Do the parents of my son's girlfriend like him "too much"?

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Registered: 12-31-1969
Do the parents of my son's girlfriend like him "too much"?
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Tue, 09-18-2012 - 5:08pm

Hello,

I am the mum of a 14 year old boy and I have some concerns about how his relationship with his first serious girlfriend is developing. Or rather, my main concern is with the girlfriends parents.

My son Pete met this girl Kate, while they were on a summer rec league swim team together though they go to the same school and must have known each other prior to this summer. Anyhow, they quickly decided to try and make a go of some kind of relationship. Pete has had crushes before and the occasional girl mooning over him but never anything serious.

I am still not really happy that Pete decided to have a girlfriend, I would much rather he didn't while still in school but my husband tells me that would be unrealistic. 

Anyhow, we got to know Kate reasonably well over the summer, nice kid, very bright, quite beautiful, superb athlete. Really can't dislike her, much as I want to.

Her parents on the other hand seem to like our son as much as Kate herself does. They also first met him when Kate introduced him to them and never appeared to have anything but approval of the relationship and affection for our son.

I am almost creeped out by it.

They have continued to invite him to dinner and on family outings, hikes, kayaking, etc. Originally I thought they were just trying to get to know him but this has been going on for months and there seems to be nothing they don't want to include him in.

We haven't included Kate in anything and we're not going to. I made it clear to her that I do not approve of my son having a girlfriend and I will only tolerate her as long as she behaves herself and doesn't push too far.

Again, I can't really say anything bad about Kate's family, they're really outgoing, respected in the community, involved as parents. Kate has two younger sisters who are both sweet and well mannered. The dad, especially likes Pete and seems to just love introducing Pete to people as Kate's boyfriend.

Aren't parents of pretty girls supposed to drive off the first real boyfriend of their oldest daughter, or at least scare the living hell out of him, rather then embrace him and practically make him a member of their own family.

Now they are asking to have Pete join them on a four day vacation at a lake house owned by Kate's grandparents. I am drawing the line at that, not the least because they were unclear or not terribly fussed about what the sleeping arrangements might be.

I am not sure what they are thinking but I sure as heck am not going to allow any possibility of my son sleeping with their daughter even if they might think it ok.

Thanks for letting me get this off my chest.

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Avatar for sabrtooth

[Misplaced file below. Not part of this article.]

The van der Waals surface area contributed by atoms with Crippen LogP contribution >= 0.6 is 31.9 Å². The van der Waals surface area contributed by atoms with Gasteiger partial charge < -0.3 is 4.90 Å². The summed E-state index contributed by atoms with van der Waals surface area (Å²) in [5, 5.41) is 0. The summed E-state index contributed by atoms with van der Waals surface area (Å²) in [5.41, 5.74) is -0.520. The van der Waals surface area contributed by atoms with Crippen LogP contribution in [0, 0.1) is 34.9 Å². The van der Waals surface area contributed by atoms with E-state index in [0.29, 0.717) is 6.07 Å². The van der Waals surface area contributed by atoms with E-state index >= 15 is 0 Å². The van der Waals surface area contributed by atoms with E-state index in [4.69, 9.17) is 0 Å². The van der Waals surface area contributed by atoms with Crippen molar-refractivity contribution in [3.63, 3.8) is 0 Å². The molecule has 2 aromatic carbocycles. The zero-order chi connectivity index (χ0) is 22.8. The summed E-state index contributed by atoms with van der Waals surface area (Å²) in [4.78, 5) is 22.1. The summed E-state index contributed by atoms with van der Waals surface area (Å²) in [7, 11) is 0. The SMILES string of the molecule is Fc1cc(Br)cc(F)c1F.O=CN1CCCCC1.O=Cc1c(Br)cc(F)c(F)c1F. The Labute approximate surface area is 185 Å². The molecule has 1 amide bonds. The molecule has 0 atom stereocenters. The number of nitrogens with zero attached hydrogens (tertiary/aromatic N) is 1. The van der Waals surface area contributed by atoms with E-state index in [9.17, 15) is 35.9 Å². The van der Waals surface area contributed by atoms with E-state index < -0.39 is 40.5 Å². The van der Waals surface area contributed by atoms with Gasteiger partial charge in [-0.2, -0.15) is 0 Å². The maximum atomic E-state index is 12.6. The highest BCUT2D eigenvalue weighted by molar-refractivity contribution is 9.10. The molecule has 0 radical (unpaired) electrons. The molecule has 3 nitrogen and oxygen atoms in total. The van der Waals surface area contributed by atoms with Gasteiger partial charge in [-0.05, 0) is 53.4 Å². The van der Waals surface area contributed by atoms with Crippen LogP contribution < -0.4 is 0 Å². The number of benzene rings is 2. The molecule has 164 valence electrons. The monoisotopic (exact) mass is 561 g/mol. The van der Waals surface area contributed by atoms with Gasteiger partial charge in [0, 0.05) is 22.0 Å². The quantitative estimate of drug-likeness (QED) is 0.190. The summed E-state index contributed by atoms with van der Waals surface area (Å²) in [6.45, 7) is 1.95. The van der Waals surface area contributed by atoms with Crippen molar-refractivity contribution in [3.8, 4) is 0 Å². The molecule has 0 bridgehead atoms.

iVillage Member
Registered: 12-03-1999
My opinion is that 14 is too young for kids of EITHER sex to have such a serious relationship. As I told my kids (and as my 31yo HS teacher dd reiterated as HER opinion, the other day) it's fine for a 14 yo to have a bf/gf, as long as that relationship consists of talking to them on the phone, sitting together at lunch and on the bus, and holding hands when they walk in the halls.

Spending too much time together, or leaving them alone together, is a recipe for disaster. They are just TOO immature.
iVillage Member
Registered: 11-28-1999

Apparently they don't think that 14 is too young for their DD to have a BF so they are doing the normal thing in that case, which is to include the boy in family events and treat him as though they like him, which they do.  I think it's odd to allow your son to date (which you are doing) but then say you are only "tolerating" the girl, who you say is perfectly nice.  If you don't want him to date, you should have forbidden him from doing it--you can't really prevent him from having a "girlfriend" which is more a state of mind and liking each other but a lot of parents have rules that there can be no one on one dating until 16 or something like that.  I actually think it's pretty smart for their family to include him in all the familys stuff--the more they are doing things together, they less time they are spending alone.  How much trouble can they get in when the whole family is kayaking together?  Plus by getting to know the parents, and assuming he starts liking the parents and respecting them, I also think it makes it harder for the boy to do things that he knows will upset said parents.

My son had this GF when he was 14 and spent a lot of time at her house getting to know her parents, so much so that when her grandmother died recently, even though they had broken up about a year ago, he went to the wake (the grandparents also lived with them so he knew her too).  The girl's father was very impressed that he did that and said all this stuff about him being a good kid, they always liked him, etc.